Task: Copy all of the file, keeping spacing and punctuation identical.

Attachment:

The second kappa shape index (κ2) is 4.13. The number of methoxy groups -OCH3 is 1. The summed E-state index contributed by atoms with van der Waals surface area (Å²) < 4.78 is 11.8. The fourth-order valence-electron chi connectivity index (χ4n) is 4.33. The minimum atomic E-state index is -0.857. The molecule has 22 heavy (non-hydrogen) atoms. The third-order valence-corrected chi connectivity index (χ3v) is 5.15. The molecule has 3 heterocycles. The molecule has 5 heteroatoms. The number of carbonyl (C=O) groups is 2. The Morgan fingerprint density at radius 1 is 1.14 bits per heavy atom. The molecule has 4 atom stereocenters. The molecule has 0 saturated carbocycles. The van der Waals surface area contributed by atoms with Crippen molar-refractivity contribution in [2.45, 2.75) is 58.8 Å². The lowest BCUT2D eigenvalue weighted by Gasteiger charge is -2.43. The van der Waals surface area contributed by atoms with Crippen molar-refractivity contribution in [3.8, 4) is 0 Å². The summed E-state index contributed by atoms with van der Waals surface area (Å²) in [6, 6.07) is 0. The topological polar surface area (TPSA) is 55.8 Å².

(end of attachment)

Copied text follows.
The second kappa shape index (κ2) is 4.13. The number of methoxy groups -OCH3 is 1. The summed E-state index contributed by atoms with van der Waals surface area (Å²) < 4.78 is 11.8. The fourth-order valence-electron chi connectivity index (χ4n) is 4.33. The minimum atomic E-state index is -0.857. The molecule has 22 heavy (non-hydrogen) atoms. The third-order valence-corrected chi connectivity index (χ3v) is 5.15. The molecule has 3 heterocycles. The molecule has 5 heteroatoms. The number of carbonyl (C=O) groups is 2. The Morgan fingerprint density at radius 1 is 1.14 bits per heavy atom. The molecule has 4 atom stereocenters. The molecule has 0 saturated carbocycles. The van der Waals surface area contributed by atoms with Crippen molar-refractivity contribution in [2.45, 2.75) is 58.8 Å². The lowest BCUT2D eigenvalue weighted by Gasteiger charge is -2.43. The van der Waals surface area contributed by atoms with Crippen molar-refractivity contribution in [3.8, 4) is 0 Å². The summed E-state index contributed by atoms with van der Waals surface area (Å²) in [6, 6.07) is 0. The topological polar surface area (TPSA) is 55.8 Å².